This is an idea based on rigorous statistical thinking. I need to answer how promising it could be before I may possibly share more details. Some experiments are planned to run for both linear models and generalized linear models, so as to provide empirical evidences. I am also thinking about utilization of certain CNN bases/features for image classification, upon some further understanding of the underlying model and coding exercises.
Prof. Paul Embrechts is visiting HKU as a Hung Hing Ying Distinguished Visiting Professor in Science and Technology. He will give a public lecture next next Thursday. He is a co-author of the celebrated QRM book Quantitative Risk Management: Concepts, Techniques and Tools. For this book (now 2nd edition, published 2015), there is an excellent website called QRM Tutorial (and its GitHub repository), with slides and R codes available.
Today I happened to attend the biweekly time series seminars organized within the department, and for the first time seriously listened about GARCH model (cf. Francq and Zakoïan (2010)), Stationarity, Portmanteau test, etc. There is a great introduction to these concepts by the QRM book (Chapter 4: Financial time series; PDF slides).
PS: Prof. Paul Embrechts has authored another well-known/influential book in 1997, titled “Modelling Extremal Events for Insurance and Finance”, which I have not ever read yet.
A list of online resources with dynamic updates:
Data Science and Machine Learning
Optimization and Computing
- Convex Optimization (Fall 2016 Course) by Ryan Tibshirani
- Advanced Statistical Computing (Spring 2013 Course) by Eric Laber
Deep Learning, NLP, AI, etc
- Deep Learning book by Goodfellow, Bengio and Courville (2016)
- Stanford CS224d Deep Learning for Natural Language Processing
- Stanford CS231n: Convolutional Neural Networks for Visual Recognition
- Princeton COS 495: Introduction to Deep Learning
- Berkeley CS 294: Deep Reinforcement Learning, Fall 2015
- CUHK ELEG5040 Introduction to Deep Learning
- How do Convolutional Neural Networks work? by Brandon Rohrer (Microsoft)
Start with some general introduction, and
- US Dept. Education: briefing
Groups that work in this area:
- Stanford Lytics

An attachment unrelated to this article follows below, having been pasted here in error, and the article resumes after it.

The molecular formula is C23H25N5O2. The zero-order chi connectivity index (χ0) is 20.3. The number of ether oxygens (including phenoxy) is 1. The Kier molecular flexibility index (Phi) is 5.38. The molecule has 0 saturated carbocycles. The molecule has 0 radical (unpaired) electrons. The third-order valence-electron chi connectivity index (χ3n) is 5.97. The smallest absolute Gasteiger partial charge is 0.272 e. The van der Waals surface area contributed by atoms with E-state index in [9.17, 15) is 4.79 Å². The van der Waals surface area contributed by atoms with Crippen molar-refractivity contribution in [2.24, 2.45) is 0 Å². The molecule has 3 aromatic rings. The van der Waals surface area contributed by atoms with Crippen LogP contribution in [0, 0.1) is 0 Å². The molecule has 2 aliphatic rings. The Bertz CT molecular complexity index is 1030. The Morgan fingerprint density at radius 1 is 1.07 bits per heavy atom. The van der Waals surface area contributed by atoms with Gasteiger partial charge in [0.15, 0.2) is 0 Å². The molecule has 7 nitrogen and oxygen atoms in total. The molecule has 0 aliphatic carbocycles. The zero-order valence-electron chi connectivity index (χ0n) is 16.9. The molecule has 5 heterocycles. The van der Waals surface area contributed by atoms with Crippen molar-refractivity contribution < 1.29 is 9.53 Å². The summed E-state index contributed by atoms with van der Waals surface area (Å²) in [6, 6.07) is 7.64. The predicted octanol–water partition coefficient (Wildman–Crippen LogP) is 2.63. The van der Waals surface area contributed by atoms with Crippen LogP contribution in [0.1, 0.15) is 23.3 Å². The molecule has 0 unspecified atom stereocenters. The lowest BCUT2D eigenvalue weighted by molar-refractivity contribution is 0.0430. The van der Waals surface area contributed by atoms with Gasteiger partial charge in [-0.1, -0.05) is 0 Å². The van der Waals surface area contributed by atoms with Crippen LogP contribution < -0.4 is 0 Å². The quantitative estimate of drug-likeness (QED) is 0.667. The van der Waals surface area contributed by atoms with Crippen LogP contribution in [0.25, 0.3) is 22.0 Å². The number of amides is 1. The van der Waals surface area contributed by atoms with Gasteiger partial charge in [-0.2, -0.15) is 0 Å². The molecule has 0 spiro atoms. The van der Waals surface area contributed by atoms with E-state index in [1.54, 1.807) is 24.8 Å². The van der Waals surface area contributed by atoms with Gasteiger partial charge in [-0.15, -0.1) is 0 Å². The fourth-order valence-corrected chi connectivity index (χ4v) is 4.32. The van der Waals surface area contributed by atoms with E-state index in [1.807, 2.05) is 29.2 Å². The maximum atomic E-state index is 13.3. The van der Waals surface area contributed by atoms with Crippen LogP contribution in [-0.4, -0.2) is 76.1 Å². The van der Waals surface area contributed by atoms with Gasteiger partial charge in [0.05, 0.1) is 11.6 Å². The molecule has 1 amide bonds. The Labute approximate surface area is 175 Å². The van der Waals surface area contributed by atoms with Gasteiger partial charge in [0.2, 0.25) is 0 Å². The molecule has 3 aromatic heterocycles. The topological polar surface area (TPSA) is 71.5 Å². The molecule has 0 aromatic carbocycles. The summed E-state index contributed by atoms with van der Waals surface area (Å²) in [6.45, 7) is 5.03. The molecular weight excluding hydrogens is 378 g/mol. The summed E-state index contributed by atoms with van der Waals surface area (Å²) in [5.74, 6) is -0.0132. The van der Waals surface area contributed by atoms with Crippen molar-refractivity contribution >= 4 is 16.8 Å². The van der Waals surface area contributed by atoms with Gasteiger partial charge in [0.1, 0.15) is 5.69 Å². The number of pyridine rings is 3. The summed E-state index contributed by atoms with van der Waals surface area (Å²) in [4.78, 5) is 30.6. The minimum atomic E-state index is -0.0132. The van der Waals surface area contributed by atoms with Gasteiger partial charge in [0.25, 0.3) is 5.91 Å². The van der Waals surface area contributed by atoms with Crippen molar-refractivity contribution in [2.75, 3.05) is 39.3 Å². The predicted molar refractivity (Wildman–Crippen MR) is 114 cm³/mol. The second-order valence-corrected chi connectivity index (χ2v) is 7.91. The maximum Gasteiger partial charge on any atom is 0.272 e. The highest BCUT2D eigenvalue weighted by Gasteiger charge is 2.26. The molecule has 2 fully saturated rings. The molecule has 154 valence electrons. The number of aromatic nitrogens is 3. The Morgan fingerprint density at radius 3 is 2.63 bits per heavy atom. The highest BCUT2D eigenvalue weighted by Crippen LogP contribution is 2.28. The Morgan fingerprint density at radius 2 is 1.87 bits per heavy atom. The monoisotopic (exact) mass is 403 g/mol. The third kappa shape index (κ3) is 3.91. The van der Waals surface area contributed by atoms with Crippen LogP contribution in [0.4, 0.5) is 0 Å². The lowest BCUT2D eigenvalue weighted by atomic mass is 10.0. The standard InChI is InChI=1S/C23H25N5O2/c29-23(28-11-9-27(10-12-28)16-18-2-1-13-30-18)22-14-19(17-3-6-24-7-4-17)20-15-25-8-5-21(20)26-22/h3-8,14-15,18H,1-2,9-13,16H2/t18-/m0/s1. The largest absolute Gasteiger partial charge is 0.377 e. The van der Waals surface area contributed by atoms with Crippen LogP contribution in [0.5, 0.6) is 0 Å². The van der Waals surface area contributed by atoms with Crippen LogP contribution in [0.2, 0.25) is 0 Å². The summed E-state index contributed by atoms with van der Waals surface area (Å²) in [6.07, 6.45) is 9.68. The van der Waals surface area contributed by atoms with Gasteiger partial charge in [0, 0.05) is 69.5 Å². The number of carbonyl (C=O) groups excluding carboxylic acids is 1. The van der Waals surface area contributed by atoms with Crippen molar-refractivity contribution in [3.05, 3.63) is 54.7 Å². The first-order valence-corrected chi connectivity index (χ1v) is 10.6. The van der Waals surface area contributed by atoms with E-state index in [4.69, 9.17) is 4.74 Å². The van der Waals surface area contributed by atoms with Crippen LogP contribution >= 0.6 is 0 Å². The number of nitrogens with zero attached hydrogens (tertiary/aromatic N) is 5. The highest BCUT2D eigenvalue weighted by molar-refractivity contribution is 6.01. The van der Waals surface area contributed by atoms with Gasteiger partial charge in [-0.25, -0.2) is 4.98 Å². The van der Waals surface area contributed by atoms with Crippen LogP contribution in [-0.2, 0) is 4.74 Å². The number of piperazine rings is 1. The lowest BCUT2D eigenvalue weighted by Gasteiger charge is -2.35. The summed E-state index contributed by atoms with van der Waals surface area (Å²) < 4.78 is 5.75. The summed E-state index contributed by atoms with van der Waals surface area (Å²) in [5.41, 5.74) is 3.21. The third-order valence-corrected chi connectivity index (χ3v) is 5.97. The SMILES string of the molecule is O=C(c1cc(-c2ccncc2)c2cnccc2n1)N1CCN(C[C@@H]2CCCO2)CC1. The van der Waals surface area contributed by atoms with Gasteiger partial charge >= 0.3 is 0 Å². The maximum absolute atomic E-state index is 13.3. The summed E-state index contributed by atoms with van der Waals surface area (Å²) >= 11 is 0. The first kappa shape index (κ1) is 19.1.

- MIDAS, MIT, the Columbia EDM guy, etc
- Some online courses on learning analytics
- Learning Analytics by European Data Science Academy
New trend towards using modern decision-analytic approaches:
- Big amount of person-click data are generated from online platforms, including both LBS and MOOC systems
- Modern development of decision-analytic methods and tools, like matrix factorization, deep learning, sparse models, social network analysis
Finally come up a brief proposal with nice image(s):
Learning Analytics by Statistical and Machine Learning Techniques
- Person-click data structure: both behaviors and feedbacks
- Learning pathways through longitudinal and survival analysis: to measure activity and engagement (person-anchored)
- Dropout prediction and retention analysis through machine learning techniques
- Social network analysis of linked users and peer interactions
- Content analysis through ????, e.g. 6min micro-video effectiveness (content-anchored)
- Recommendation system for online quizzes
- Bienkowski, M., Feng M. and Means, B. (2012). Enhancing Teaching and Learning Through Educational Data Mining and Learning Analytics: An Issue Brief. U.S. Office of Educational Technology, Department of Education. FDF
- Guo, P.J., Kim, J. and Rubin. R. (2014). How Video Production Affects Student Engagement: An Empirical Study of MOOC Videos. ACM Conference on Learning at Scale, March 2014. PDF
Two brand new books are delivered today. One is published in 2006, the other is in 2011. They become relatively old in this fast-growing literature of statistics, machine learning and data science.